It had been years since she was a teenager in a state beauty pageant, but Krisdee recalled its potential for driving awareness and change. Motivated by this memory, Krisdee re-entered the pageant world, first winning the title of Mrs. Capital City in South Carolina only 8 months post-reconstruction. Shortly after, in April 2022, Krisdee was crowned Mrs. South Carolina American. Her journey continued on the national stage, where, just three months later, she took home the crown and national title of Mrs. American 2022.

Winning Mrs. American presented Krisdee with opportunities for public speaking, connecting with fellow survivors, and discovering a deeper meaning in her cancer journey. She’s since joined Susan G. Komen for the Cure, serving as the Keynote Speaker for their Advocacy Day in Washington, DC, and recently shared her story on the Real Pink Podcast. During her reign, Krisdee also visited women cancer warriors at Walter Reed Medical Center.

Through her journey, Krisdee wants women to have answers to their questions and assurance that they are not walking this path alone. Her platform is clear: Women can thrive and still feel beautiful after breast cancer.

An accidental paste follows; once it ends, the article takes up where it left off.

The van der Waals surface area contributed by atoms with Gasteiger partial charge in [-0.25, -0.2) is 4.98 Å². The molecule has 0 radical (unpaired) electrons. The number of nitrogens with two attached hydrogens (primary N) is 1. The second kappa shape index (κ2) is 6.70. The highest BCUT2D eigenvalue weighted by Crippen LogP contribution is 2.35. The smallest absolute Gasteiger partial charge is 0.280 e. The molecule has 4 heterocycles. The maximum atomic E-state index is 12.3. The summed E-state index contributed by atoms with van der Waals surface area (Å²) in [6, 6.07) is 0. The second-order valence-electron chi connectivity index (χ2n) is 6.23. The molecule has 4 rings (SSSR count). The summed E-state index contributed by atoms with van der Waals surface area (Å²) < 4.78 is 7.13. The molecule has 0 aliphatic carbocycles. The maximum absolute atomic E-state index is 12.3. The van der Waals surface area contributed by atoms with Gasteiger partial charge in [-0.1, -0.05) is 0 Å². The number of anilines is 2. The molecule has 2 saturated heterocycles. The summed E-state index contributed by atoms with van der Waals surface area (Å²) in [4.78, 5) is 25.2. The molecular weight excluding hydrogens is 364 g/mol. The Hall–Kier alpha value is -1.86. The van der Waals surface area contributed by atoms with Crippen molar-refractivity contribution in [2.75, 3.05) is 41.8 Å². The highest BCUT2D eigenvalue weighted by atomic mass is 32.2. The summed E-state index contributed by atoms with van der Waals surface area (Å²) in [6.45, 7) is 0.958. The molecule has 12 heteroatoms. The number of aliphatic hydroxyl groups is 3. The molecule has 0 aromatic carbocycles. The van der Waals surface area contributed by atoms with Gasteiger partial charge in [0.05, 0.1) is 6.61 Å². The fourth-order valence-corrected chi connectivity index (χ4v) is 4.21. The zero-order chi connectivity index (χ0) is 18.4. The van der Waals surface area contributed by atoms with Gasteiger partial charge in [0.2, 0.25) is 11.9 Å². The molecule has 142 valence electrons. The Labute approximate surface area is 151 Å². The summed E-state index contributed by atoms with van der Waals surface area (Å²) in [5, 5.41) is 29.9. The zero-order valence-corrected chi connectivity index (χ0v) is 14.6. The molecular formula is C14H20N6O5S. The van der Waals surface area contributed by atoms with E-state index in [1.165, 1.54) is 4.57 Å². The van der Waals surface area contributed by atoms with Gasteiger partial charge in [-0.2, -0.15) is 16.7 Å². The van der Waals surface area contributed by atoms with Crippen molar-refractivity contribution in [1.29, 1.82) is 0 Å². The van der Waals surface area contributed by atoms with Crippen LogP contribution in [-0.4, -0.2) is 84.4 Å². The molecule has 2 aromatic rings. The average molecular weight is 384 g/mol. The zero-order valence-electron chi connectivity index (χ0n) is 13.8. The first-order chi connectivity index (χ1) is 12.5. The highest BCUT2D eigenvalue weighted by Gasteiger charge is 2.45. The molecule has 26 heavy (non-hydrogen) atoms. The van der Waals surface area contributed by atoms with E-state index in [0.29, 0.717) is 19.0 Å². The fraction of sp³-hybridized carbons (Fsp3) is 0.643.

“It was important to me that I didn’t let cancer define me,” Krisdee said. “I really believe that was my mindset from the beginning. It was very important to always have the outlook that I was bigger than cancer, and I would defeat this.”

Learn more about Mentor and breast reconstruction at

To learn more about Krisdee’s journey, visit

*Krisdee Clark is being compensated by Mentor for her time and participation in sharing her story.


  • Breast implants are not considered lifetime devices. The longer people have them, the greater the chances are that they will develop complications, some of which will require more surgery.
  • Breast implants have been associated with the development of a cancer of the immune system called breast implant-associated anaplastic large cell lymphoma (BIA-ALCL). This cancer occurs more commonly in patients with textured breast implants than smooth Implants, although rates are not well defined. Some patients have died from BIA-ALCL.
  • Patients receiving breast implants have reported a variety of systematic symptoms such as joint pain, muscle aches, confusion, chronic fatigue, autoimmune diseases and others. Individual patient risk for developing these symptoms has not been well established. Some patients report complete resolution of symptoms when the implants are removed without replacement.